‘If the facts don’t fit the theory, change the facts,” Albert Einstein reportedly once quipped. This seems to be the union strategy against workplace-freedom rules, better known as “right to work.” The unions’ main argument against right-to-work requires misinterpreting federal labor law. In fact, the law does not permit unions to negotiate contracts that cover anyone but their own members.
Right-to-work laws make union dues voluntary. In the absence of such laws, union contracts almost always make paying dues a condition of employment. Unions justify this coercion by saying that federal law requires them to represent all workers at a company. They argue that right-to-work allows employees to enjoy the benefits of union representation without paying for it. If unions must represent all workers, they contend, then all workers should share in the cost.
It is a powerful argument. Unions make it — loudly — every time a state considers enacting right-to-work. At Wisconsin’s right-to-work hearings last month, speaker after union speaker criticized lawmakers for forcing the unions to represent “free riders.”
But they had their facts wrong – or, rather, only half right. While the National Labor Relations Act (NLRA) authorizes unions with majority support to “exclusively represent” every employee, it does not require them to. If unions choose to bargain as exclusive representatives, then they must indeed represent all employees fairly.
The law does not allow unions to negotiate high pay for their members and the minimum wage for non-members. Insofar as the union activists described the obligations of exclusive-representative unions, they had their facts right.
But, as the Indiana Supreme Court recently noted, when unions bargain on behalf of all workers they do so voluntarily. A union may disavow exclusive-representative status and negotiate a “members-only” contract. A union that does not want to bargain exclusively and represent non-payers need not do so.
The Supreme Court has expressly upheld the legality of members-only contracts. In Consolidated Edison v. NLRB, the Court considered a challenge to a voluntary union at a New York electrical utility. The International Brotherhood of Electrical Workers had organized 80 percent of the plant. The Court disagreed with an NLRB challenge to the validity of this arrangement, holding that the NLRA permits members-only agreements:
The employees of the companies are entitled to self-organization, to join labor organizations, and to bargain collectively through representatives of their own choosing. The 80 percent of the employees who were members of the Brotherhood and its locals had that right. They had the right to choose the Brotherhood as their representative for collective bargaining, and to have contracts made as the result of that bargaining. Nothing that the employers had done deprived them of that right. Nor did the contracts make the Brotherhood and its locals exclusive representatives for collective bargaining. On this point, the contracts speak for themselves. They simply constitute the Brotherhood the collective bargaining agency for those employees who are its members.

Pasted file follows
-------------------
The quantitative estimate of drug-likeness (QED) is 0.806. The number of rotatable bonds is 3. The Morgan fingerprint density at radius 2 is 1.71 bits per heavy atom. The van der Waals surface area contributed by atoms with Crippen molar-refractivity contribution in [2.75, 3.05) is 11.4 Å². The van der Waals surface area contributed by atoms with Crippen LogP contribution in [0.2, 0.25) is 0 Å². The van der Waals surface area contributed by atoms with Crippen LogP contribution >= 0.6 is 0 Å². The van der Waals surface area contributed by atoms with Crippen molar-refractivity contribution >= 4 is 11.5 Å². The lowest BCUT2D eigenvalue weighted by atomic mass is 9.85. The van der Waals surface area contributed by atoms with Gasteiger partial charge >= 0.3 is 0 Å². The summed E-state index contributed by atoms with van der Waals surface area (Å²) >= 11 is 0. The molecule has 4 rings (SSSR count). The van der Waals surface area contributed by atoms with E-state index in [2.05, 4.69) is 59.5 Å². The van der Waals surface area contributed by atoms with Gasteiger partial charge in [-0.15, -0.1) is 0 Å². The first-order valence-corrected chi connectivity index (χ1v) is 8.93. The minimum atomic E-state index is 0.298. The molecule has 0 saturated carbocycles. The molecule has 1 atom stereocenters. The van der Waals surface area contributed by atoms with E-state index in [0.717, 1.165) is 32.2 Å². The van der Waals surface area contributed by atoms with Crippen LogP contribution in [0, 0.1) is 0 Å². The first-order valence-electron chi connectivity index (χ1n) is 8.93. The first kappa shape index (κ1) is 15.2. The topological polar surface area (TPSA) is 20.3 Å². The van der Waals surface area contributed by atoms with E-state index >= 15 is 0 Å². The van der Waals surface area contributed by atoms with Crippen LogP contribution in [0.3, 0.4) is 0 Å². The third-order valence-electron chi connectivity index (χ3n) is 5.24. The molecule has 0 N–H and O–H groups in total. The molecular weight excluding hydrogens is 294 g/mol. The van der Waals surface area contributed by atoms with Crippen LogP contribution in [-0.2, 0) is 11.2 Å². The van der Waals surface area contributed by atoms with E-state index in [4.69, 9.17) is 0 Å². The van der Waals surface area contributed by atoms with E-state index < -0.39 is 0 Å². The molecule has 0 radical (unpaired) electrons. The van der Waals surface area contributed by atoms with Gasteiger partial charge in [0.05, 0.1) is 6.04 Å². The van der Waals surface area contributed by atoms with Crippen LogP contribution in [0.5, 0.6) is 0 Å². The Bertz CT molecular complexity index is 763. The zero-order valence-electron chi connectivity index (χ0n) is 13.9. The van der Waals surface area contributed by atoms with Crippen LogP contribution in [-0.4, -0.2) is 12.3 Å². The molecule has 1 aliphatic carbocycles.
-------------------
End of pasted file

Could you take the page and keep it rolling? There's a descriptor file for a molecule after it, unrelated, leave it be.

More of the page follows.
This decision remains good law. Moreover, voluntary unions retain many NLRA legal protections. Companies may not discipline or discriminate against their members. They have the same legal right to strike. The courts will enforce their contracts.
So why do union supporters say otherwise?
Because unions virtually never choose members-only. Consolidated Edison was a rare exception. Almost every union officer works for a union that bargains exclusively and represents non-members. What they said before the Wisconsin legislature was true — of their experience in their organizations.
Unions voluntarily represent non-members because it strengthens their negotiating position. For one thing, the law requires companies to bargain with exclusive-representative unions but not members-only unions. However, a union that can take most of the workforce out on strike can usually bring an employer to the bargaining table. The AFL-CIO claims that 80 percent of their new members work at companies that voluntarily recognized their union without a secret-ballot election.
The bigger reason unions choose exclusive representation is that union contracts frequently benefit some workers at the expense of others. Union seniority systems, for example, protect the jobs of senior employees by requiring newer hires to get laid off first. In a members-only union, new hires would opt out.
That would put workers with two to three years’ experience in line for layoffs, and they too would leave the union. Then so would the workers next in line, and so on. In short order the seniority system would unravel, and senior employees would share in the risk of layoffs. Unions negotiate exclusively to prevent the workers they hurt from negotiating a better deal for themselves.
This is why unions insist on representing non-members. They don’t want to allow non-members to bargain independently of the union. New Mexico lawmakers debating a workplace-freedom law recently considered ending exclusive representation in government unions. The unions immediately opposed this. After Michigan legislators passed right-to-work, the bill’s sponsor proposed making government unions members-only. The AFL-CIO quickly came out against the proposal. Similarly for proposals to have unions in right-to-work Kansas represent only their members.
Unions object to representing non-members only in the context of opposing right-to-work. Though they could do so legally, they do not actually want to stop bargaining for them. This hardly justifies forcing these workers to pay union dues.